Letters on the Study and Use of History

第91章 LETTER 8(33)

If this consideration should not plead a sufficient excuse for my prolixity on this head,I have one more to add that may.A rage of warring possessed a party in our nation till the death of the late queen:a rage of negotiating has possessed the same party of men,ever since.You have seen the consequences of one:you see actually those of the other.The rage of warring confirmed the beggary of our nation,which began as early as the revolution;but then it gave,in the last war,reputation to our arms,and our councils too.For though I think,and must always think,that the principle,on which we acted after departing from that laid down in the grand alliance of one thousand seven hundred and one,was wrong;yet must we confess that it was pursued wisely,as well as boldly.The rage of negotiating has been a chargeable rage likewise,at least as chargeable in its proportion.Far from paying our debts,contracted in war,they continue much the same,after three and twenty years of peace.The taxes that oppress our mercantile interest the most are still in mortgage;and those that oppress the landed interest the most,instead of being laid on extraordinary occasions,are become the ordinary funds for the current service of every year.This is grievous,and the more so to any man,who has the honor of his country,as well as her prosperity at heart,because we have not,in this case,the airy consolation we had in the other.The rage of negotiating began twenty years ago,under pretence of consummating the treaty of Utrecht:and,from that time to this,our ministers have been in one perpetual maze.They have made themselves and us,often,objects of aversion to the powers on the continent:and we are become at last objects of contempt,even to the Spaniards.What other effect could our absurd conduct have?What other return has it deserved?We came exhausted out of long wars and,instead of pursuing the measures necessary to give us means and opportunity to repair our strength and to diminish our burdens,our ministers have acted,from that time to this,like men who sought pretences to keep the nation in the same exhausted condition,and under the same load of debt.This may have been their view perhaps;and we could not be surprised if we heard the same men declare national poverty necessary to support the present government,who have so frequently declared corruption and a standing army to be so.Your good sense,my lord,your virtue,and your love of your country,will always determine you to oppose such vile schemes,and to contribute your utmost towards the cure of both these kinds of rage;the rage of warriors,without any proportionable interest of our own,for the ambition of others;and the rage of negotiating,on every occasion,at any rate,without a sufficient call to it,and without any part of that deciding influence which we ought to have.Our nation inhabits an island,and is one of the principal nations of Europe;but to maintain this rank,we must take the advantages of this situation,which have been neglected by us for almost half a century:we must always remember,that we are not part of the continent,but we must never forget that we are neighbors to it.I will conclude,by applying a rule,that Horace gives for the conduct of an epic or dramatic poem,to the part Great Britain ought to take in the affairs of the continent,if you allow me to transform Britannia into a male divinity,as the verse requires.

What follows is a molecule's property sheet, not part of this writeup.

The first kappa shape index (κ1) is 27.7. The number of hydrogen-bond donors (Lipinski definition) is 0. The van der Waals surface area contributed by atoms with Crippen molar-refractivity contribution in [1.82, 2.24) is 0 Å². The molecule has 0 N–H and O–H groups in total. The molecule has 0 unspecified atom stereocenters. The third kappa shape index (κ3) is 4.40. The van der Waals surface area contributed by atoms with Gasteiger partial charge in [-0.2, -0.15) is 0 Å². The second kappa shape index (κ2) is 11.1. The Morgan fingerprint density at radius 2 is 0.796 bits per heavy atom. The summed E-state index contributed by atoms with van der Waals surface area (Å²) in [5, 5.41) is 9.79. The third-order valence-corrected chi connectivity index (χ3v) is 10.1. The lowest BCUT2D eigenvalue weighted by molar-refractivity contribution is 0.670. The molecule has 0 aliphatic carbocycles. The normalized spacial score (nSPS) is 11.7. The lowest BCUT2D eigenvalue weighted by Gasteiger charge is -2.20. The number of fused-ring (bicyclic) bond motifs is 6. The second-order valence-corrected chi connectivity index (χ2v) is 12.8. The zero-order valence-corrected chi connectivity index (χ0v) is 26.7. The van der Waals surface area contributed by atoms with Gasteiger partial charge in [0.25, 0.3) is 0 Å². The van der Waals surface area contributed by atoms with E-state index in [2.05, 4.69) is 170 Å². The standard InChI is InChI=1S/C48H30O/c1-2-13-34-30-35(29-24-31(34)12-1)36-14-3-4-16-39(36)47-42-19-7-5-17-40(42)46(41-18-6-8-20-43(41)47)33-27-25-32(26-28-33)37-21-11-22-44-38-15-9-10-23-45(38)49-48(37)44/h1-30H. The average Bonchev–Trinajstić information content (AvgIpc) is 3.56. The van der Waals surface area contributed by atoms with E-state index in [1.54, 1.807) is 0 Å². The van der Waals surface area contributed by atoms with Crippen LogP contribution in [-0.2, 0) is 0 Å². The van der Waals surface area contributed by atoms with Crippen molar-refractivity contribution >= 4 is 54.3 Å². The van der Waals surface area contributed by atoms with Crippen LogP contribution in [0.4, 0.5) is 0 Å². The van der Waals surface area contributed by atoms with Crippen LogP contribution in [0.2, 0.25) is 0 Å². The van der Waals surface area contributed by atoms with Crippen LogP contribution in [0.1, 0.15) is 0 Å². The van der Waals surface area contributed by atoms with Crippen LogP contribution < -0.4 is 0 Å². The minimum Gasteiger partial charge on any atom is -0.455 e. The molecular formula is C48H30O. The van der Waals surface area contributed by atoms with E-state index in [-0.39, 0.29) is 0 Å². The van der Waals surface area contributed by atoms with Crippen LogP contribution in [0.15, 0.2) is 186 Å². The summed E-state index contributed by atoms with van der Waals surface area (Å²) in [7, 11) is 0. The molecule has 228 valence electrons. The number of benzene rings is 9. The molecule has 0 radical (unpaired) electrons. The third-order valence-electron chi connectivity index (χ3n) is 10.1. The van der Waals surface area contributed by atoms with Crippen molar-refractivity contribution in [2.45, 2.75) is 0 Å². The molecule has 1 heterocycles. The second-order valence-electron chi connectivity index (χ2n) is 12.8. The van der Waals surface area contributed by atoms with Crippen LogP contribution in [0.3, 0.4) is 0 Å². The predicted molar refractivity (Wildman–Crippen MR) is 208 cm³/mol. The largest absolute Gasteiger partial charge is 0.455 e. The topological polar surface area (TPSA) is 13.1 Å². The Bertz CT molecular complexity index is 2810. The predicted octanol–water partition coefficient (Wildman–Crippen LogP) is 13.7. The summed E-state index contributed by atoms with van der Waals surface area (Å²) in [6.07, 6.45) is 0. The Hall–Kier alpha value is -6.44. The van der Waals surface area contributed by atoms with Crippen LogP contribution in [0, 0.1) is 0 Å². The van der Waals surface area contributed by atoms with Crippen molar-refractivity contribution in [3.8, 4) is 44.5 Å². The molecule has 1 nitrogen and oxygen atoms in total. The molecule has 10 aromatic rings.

Nec Deus intersit nisi dignus vindice nodus Inciderit.

If these reflections are just,and I should not have offered them to your lordship had they not appeared both just and important to my best understanding,you will think that I have not spent your time unprofitably in making them,and exciting you by them to examine the true interest of your country relatively to foreign affairs;and to compare it with these principles of conduct,that,I am persuaded,have no other foundation than party designs,prejudices,and habits;the private interest of some men,and the ignorance and rashness of others.

Henry St John Bolingbroke